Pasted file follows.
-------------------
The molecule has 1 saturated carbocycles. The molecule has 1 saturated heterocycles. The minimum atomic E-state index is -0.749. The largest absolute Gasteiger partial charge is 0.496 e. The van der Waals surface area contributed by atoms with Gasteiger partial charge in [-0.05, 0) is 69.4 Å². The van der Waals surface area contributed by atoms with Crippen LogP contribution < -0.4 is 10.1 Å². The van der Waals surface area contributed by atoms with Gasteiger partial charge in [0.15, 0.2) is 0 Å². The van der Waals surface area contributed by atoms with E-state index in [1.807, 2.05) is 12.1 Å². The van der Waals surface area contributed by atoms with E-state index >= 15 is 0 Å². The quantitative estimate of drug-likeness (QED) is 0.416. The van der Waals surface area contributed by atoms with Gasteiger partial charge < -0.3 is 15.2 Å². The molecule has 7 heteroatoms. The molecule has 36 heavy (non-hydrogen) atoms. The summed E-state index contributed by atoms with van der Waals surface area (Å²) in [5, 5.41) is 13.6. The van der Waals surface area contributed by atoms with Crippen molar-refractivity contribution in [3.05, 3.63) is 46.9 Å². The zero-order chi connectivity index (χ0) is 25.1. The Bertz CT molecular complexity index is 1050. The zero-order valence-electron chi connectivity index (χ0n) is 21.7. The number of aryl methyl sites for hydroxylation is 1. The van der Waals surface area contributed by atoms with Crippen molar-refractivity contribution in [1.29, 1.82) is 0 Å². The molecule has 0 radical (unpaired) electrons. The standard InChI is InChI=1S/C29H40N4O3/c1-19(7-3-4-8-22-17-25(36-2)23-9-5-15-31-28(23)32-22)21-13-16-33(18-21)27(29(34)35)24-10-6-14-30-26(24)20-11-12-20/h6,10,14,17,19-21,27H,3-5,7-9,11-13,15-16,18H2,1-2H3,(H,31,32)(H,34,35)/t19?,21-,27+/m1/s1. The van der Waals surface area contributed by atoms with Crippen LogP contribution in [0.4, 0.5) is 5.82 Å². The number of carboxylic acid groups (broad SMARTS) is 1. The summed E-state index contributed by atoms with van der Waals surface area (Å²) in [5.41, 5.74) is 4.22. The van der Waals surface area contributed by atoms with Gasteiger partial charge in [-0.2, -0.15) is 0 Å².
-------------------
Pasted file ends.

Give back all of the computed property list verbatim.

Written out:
The molecule has 1 saturated carbocycles. The molecule has 1 saturated heterocycles. The minimum atomic E-state index is -0.749. The largest absolute Gasteiger partial charge is 0.496 e. The van der Waals surface area contributed by atoms with Gasteiger partial charge in [-0.05, 0) is 69.4 Å². The van der Waals surface area contributed by atoms with Crippen LogP contribution < -0.4 is 10.1 Å². The van der Waals surface area contributed by atoms with Gasteiger partial charge in [0.15, 0.2) is 0 Å². The van der Waals surface area contributed by atoms with E-state index in [1.807, 2.05) is 12.1 Å². The van der Waals surface area contributed by atoms with E-state index >= 15 is 0 Å². The quantitative estimate of drug-likeness (QED) is 0.416. The van der Waals surface area contributed by atoms with Gasteiger partial charge < -0.3 is 15.2 Å². The molecule has 7 heteroatoms. The molecule has 36 heavy (non-hydrogen) atoms. The summed E-state index contributed by atoms with van der Waals surface area (Å²) in [5, 5.41) is 13.6. The van der Waals surface area contributed by atoms with Crippen molar-refractivity contribution in [3.05, 3.63) is 46.9 Å². The zero-order chi connectivity index (χ0) is 25.1. The Bertz CT molecular complexity index is 1050. The zero-order valence-electron chi connectivity index (χ0n) is 21.7. The number of aryl methyl sites for hydroxylation is 1. The van der Waals surface area contributed by atoms with Crippen molar-refractivity contribution in [1.29, 1.82) is 0 Å². The molecule has 0 radical (unpaired) electrons. The standard InChI is InChI=1S/C29H40N4O3/c1-19(7-3-4-8-22-17-25(36-2)23-9-5-15-31-28(23)32-22)21-13-16-33(18-21)27(29(34)35)24-10-6-14-30-26(24)20-11-12-20/h6,10,14,17,19-21,27H,3-5,7-9,11-13,15-16,18H2,1-2H3,(H,31,32)(H,34,35)/t19?,21-,27+/m1/s1. The van der Waals surface area contributed by atoms with Crippen LogP contribution in [0.4, 0.5) is 5.82 Å². The number of carboxylic acid groups (broad SMARTS) is 1. The summed E-state index contributed by atoms with van der Waals surface area (Å²) in [5.41, 5.74) is 4.22. The van der Waals surface area contributed by atoms with Gasteiger partial charge in [-0.2, -0.15) is 0 Å².